In the same poll in which experts ranked “In the Bleak Midwinter” as the best Christmas carol, do you know what the second one is?
“Good Christian Men, Rejoice” – also called ““in dulci jubilo” (Latin for “in sweet rejoicing”) comes from the Middle Ages – some think from Heinrich Seuse in 1328, a mystic, who heard angels singing and danced in worship with them. The original hymn is often referred to as a “macaronic” text, meaning that “in dulci jubilo” used a hybrid of Latin and German words. It was set to music in 1906 by composer Gustav Holst, but the most popular setting came three years later by Harold Darke.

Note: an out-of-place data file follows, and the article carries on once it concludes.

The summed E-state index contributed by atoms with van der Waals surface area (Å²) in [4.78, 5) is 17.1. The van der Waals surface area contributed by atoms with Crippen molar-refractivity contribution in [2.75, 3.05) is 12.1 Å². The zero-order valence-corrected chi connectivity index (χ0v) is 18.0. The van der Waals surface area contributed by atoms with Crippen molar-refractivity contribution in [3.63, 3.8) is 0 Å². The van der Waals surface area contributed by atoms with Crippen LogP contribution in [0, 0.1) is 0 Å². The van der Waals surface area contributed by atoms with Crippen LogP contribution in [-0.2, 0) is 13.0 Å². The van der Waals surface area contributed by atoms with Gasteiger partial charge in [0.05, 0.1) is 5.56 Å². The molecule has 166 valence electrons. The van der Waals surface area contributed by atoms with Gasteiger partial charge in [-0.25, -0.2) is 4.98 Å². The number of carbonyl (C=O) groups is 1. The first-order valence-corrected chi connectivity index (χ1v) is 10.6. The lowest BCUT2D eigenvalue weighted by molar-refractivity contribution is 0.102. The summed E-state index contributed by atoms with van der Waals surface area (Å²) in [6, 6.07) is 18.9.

But before it was set to music in 1906, it was also a poem: Christina Rossetti published the poem for the first time in January 1872, a rich contrast of the Incarnation and its humble Nativity surroundings next to the glorious details of the Second Coming.
It’s a very short song, but “In Dulci Jubilo” has a lot to say and praise – you can sing along to the Willows Academy’s rendition of the Christmas carol below!